A Labor Day Reflection from CLN Spiritual Moderator Fr. Sinclair Oubre
“Cause if it’s always level on the floor where you’re working
and your telephone is OSHA approved
When you tell me how much you’re spending on safety,
pardon me if I’m not moved.
Ever since 1970 the law has been on my side.
And I just come to work here, I don’t come to die.”
This past June, I had the privilege of sailing with 219 future United States merchant mariners. The 2022 Texas A&M Maritime Academy Cruise began in Galveston. We sailed to Savannah to take on bunkers, and then headed to Charleston, North Carolina. After three days in Charleston, we let go the lines, and sailed for 13 days to Reykjavik, Iceland. I departed the ship in Iceland, and they sailed to New York, and then back to Galveston.
On Saturday, June 18, 2022, our course took us over latitude 41 degrees, 43.7 minutes North, and longitude 49 degrees, 56.3 West, the site the RMS Titanic disaster.
That evening, we gathered on the fantail at 11:20 P.M. to pray for the merchant mariners and passengers who died on the morning of April 15, 1912, 110 years ago. I led the Rite of Funerals Outside of Mass, which concluded at 11:37 P.M.
In preparation for the service, a short poem was written by 2nd mate Jon Allen, and signed by the 40 cadets and crewmembers. At 11:40 P.M. we passed over the wreck and the souls who lie in rest, and the boson placed the poem-in-a-bottle into the sea.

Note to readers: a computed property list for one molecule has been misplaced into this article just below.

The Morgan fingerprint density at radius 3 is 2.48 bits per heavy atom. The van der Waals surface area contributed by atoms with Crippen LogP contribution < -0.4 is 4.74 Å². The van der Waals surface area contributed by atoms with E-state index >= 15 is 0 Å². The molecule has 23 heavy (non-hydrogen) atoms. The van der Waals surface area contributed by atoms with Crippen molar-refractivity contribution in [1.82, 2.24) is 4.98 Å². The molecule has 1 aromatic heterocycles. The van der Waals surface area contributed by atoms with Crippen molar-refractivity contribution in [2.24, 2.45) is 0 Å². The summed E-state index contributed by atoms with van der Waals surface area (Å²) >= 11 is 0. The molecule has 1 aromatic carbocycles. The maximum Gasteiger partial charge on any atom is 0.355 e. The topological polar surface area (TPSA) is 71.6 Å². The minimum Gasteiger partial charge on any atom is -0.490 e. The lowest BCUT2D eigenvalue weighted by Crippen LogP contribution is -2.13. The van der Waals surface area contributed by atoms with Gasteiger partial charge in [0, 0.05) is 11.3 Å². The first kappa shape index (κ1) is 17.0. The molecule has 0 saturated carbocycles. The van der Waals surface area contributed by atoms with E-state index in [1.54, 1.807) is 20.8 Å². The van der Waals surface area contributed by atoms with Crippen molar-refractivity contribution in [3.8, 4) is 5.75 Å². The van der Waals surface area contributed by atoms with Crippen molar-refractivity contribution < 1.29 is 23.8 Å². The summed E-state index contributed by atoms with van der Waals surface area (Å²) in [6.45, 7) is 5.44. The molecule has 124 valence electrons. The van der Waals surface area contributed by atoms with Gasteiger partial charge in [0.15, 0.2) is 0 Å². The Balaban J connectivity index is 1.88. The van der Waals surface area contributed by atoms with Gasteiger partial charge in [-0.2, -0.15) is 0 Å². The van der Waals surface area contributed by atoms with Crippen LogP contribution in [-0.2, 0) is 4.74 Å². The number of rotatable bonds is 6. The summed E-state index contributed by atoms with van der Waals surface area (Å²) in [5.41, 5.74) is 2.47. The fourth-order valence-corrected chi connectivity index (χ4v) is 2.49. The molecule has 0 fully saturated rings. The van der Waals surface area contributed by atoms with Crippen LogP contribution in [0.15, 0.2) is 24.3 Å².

In both the movie Titanic and A Night to Remember, much attention is focused on the passengers and their struggles for survival. With only a few exceptions, the more than 900 crewmembers are faceless bodies in the background. Of these crewmembers, 688 lost their lives that night. These were not just the highly trained members of the British Merchant Navy like Commander Edward Smith and Chief Engineer Joseph Bell, but stokers, messmen, and room stewards from Southampton, and many small English towns along the coast.
None of these merchant sailors knew when they left land on April 11, 1912, that they would never return home. As ILWU longshoreman Harry Stamper wrote, “We just come to work here. We don’t come to die.”
Growing up in Port Arthur we have had many maritime tragedies and industrial disasters.
- On April 11, 1926, the tanker Gulf of Venezuela blew up at the Gulf Oil Refinery dock in Port Arthur. Twenty-five crewmembers were killed and eleven workers were injured.
- Some time between February 4 and February 6, 1963, the SS Marine Sulphur Queen, having sailed from the Beaumont sulphur docks disappeared with the loss of her 39 crewmembers.
- On St. Patrick’s Day, March 17, 1977, a major explosion occurred at the Port Arthur Texaco Refinery, seven men were killed, and 26 were injured.
- On Wednesday, December 9, 1981, an explosion and flash fire in a catalytic cracking unit at the Gulf Oil refinery injured at 21 people.
Sadly this list can go on and on. Most recently a construction worker was killed at the Valero Refinery on February 18 of this year.
Let me paraphrase St. Paul, “The computer programmer cannot say to the janitor, ‘I do not need you,’ nor again the banker to the to the plumber, ‘I do not need you.’”
All moral work is important. All moral work is essential. All moral work is a participation in God’s ongoing creation. If the work that is done was not done, our quality of life would be so much less.
The AFL-CIO stresses on Workers Memorial Day (April 28), “Mourn for the Dead, Fight for the Living.” As we enjoy the prosperity of our lives, we are called to work for the safety of our fellow workers, because . . .
“We just come to work here. We don’t come to die.”